Thursday 19 February 2009

Derek Tidball on Leviticus (1)

Derek Tidball, The Message of Leviticus: Free to be Holy, The Bible Speaks Today (Leicester: IVP, 2005).

Derek Tidball, former principal of London School of Theology (and, in the interests of full disclosure, friend and former boss), has written an excellent mid-level commentary on Leviticus for IVP’s Bible Speaks Today series.

The IVP (USA) site makes available as pdf excerpts the Preface, the Introduction, and the comments on 1:1-17.

This is how he starts:

‘Leviticus is good news. It is good news for sinners who seek pardon, for priests who need empowering, for women who are vulnerable, for the unclean who covet cleansing, for the poor who yearn for freedom, for the marginalized who seek dignity, for animals that demand protection, for families that require strengthening, for communities that want fortifying and for creation that stands in need of care. All these issues, and more, are addressed in a positive way in Leviticus’ (17).

The Introduction contains an opening section on authorship and date, in which Derek briefly surveys several views before concluding that ‘there seems to be no weighty evidence proving that the material of the book is later than the time of Moses’ (20).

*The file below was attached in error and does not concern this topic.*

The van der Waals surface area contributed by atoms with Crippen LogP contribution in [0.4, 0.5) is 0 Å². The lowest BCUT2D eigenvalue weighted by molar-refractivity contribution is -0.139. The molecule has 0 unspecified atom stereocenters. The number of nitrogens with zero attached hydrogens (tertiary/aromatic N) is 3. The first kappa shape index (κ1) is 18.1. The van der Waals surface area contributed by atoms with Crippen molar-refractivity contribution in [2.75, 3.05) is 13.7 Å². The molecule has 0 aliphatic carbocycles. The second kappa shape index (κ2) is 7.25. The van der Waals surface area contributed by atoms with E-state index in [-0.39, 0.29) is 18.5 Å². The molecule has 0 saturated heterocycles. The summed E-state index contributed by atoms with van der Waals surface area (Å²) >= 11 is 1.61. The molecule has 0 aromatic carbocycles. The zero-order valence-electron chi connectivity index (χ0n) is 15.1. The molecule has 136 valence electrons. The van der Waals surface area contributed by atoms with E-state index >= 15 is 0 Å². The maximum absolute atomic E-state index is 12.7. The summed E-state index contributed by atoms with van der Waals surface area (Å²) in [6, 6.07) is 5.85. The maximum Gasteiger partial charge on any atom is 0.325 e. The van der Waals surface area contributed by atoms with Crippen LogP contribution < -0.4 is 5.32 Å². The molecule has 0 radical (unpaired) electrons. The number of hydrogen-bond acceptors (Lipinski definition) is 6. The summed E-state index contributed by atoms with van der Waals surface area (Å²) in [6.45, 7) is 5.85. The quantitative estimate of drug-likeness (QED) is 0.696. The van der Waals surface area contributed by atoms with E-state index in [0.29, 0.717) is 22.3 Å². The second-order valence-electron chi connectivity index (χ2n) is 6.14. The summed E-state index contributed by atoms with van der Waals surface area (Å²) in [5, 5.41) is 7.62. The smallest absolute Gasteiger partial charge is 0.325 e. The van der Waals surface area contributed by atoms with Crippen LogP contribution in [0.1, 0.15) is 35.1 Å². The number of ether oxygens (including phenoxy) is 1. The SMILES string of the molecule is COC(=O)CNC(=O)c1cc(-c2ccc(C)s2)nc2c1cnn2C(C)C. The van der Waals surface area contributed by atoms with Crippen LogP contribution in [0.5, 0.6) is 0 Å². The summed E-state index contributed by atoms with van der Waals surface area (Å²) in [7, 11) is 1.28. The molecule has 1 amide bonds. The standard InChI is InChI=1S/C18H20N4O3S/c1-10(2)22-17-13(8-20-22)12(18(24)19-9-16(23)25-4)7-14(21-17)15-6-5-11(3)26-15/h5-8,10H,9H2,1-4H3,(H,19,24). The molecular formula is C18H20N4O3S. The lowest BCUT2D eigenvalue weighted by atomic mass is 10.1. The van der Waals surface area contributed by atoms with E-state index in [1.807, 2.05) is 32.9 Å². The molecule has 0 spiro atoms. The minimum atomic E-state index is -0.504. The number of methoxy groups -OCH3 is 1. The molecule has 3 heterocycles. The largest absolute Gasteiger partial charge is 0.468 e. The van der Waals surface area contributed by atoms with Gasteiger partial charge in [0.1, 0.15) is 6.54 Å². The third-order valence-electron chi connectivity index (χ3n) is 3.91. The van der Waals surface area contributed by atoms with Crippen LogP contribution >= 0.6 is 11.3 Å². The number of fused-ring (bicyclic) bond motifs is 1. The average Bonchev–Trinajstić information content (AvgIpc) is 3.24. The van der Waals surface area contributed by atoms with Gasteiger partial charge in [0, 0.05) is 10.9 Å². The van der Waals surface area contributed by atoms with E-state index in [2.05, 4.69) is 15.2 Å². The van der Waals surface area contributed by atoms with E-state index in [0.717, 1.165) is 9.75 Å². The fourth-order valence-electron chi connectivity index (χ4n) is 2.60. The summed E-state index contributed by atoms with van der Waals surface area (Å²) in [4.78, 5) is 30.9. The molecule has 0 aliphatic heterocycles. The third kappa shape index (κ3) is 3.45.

In a section on the style of language and style of thought, drawing on work by John Sawyer, Mary Douglas, and Gordon Wenham, Derek notes that (contrary to popular conception), Leviticus is marked by an absence of imperatives and by an infrequency of statements of facts.

Leviticus address its readers by encouraging them ‘to use their imagination and conceive of an ideal society where, because it is ideal, certain things are done and certain things are avoided’. In Leviticus, God lives ‘exactly where Exodus (40:34-35) places him – right among his people – and he constantly finds a way of removing all obstacles that might hinder their relationship so that they can enjoy each other’s company’ (21).

In terms of forms of thought, ‘Leviticus works on the basis of analogies, with experience of the daily practice of religious rituals serving as a microcosm for Israel’s understanding of the larger picture of God’s relationship to his creation’, which means we need to look beyond immediate statements ‘for the larger analogy that lies behind them’ (22).

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